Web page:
Hilary Swank stars in and executive produced the film “Conviction,” which opens on Friday.
On Thursday she and the team behind the drama were under fire for allegedly not consulting the family of Katharina Brow, who’s murder is the basis of the movie.
Brow's children, Melrose and Charlie, appeared alongside their attorney Gloria Allred in a press conference in Los Angeles to express their “disappointment and anger” toward Swank and her associates for not contacting them throughout the 10-year period it reportedly took to make the film.
“We believe that a proper respect for the murder victim’s family should have been shown… That could have been demonstrated by the film’s representatives contacting the family to learn how they felt about the making of a film which would remind them of the terrible pain and suffering that they endured because of the loss of their mother,” Allred said.
On behalf of the Brow family, Allred sent a letter to Swank’s agent on Thursday requesting that the actress/producer meet with them and hopes for a “positive, thoughtful, and caring response."
The film’s three producers issued a statement late Thursday afternoon in which they agreed to host a private screening for them.
“We have the deepest compassion and sympathy for the family of Katharina Brow,” said the statement. “(The screening) will no doubt answer many of their questions surrounding the unthinkable and horrific tragedy that befell their mother.”
Reps for Swank and distributors Fox Searchlight did not respond to Pop Tarts' request for comment.
The Brows are not publicly asking for any financial compensation.
“We are not Hollywood people like you are. We are just children of a murder victim,” an emotional Melrose Brow said at the press conference. “Nevertheless, we believe that victims matter. My mother was not just a name, and was not and is not a person who should be used as a line in a script or just a way to make a profit for the entertainment industry.”
“Conviction” chronicles the true life story of Kenneth Waters, who was convicted of the brutal 1980 murder of 48-year-old Brow. After serving 18 years behind bars, Waters was released when DNA showed the blood samples used to convict him were not a match.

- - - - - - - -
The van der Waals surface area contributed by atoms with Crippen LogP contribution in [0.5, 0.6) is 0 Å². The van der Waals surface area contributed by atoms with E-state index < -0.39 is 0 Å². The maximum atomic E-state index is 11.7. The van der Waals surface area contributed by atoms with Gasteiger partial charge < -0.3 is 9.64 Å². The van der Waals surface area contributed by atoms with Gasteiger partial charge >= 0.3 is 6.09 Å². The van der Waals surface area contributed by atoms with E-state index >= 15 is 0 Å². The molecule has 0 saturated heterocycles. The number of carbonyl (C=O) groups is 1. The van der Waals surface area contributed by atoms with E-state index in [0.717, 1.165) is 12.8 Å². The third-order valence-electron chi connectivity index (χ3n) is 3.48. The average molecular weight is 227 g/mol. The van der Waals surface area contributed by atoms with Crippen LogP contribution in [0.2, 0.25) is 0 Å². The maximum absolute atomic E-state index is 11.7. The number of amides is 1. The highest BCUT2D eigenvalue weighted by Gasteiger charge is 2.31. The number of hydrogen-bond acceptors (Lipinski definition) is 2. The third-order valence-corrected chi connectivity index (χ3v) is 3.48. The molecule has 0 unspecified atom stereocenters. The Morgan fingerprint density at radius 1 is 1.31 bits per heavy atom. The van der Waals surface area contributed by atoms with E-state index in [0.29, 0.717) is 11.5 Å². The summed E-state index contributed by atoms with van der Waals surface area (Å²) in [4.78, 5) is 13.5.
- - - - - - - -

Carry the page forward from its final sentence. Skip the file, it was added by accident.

On movie website IMDB.com, the role of Mrs. Brow is listed far down on the cast list, generally meaning the character’s screen time is very minor. Hollywood producer Nathan Folks does not believe Swank and the team behind “Conviction” had any obligation to meet with the family and should not be cast in a bad light as a result.
“It is obviously a very sensitive, very painful issue when you’re dealing with such a tragic story,” Folks told Pop Tarts. “But ‘Conviction’ is about the Waters family, not the Brow family and the filmmakers obviously met with the people they felt necessary for the film. They were not under any legal or moral responsibility to take things further than that.”
Swank said she met with Betty Anne Waters, an unemployed single mother who spent a decade earning a law degree so she could represent her brother, Kenneth Waters, in court, and eventually see him freed from prison.
“I wanted to really understand Betty Anne’s heart, her drive and her commitment so I listened to her stories,” Swank told Pop Tarts while promoting the film. “We had hours and hours of her speaking to Pamela Gray, the writer, and Tony Goldwyn the director, and listening over and over to her stories inside and out, and reading the script forwards and backwards just to get the heart of her. Then when Sam (Rockwell, who plays Kenneth) came on board he was like, ‘I want to meet Betty Ann, and I want to meet the family!’ And I was like, ‘I'm going with you!’ And I thought that would be a great bonding experience for us to experience that together.”
-- Deidre Behar contributed to this report.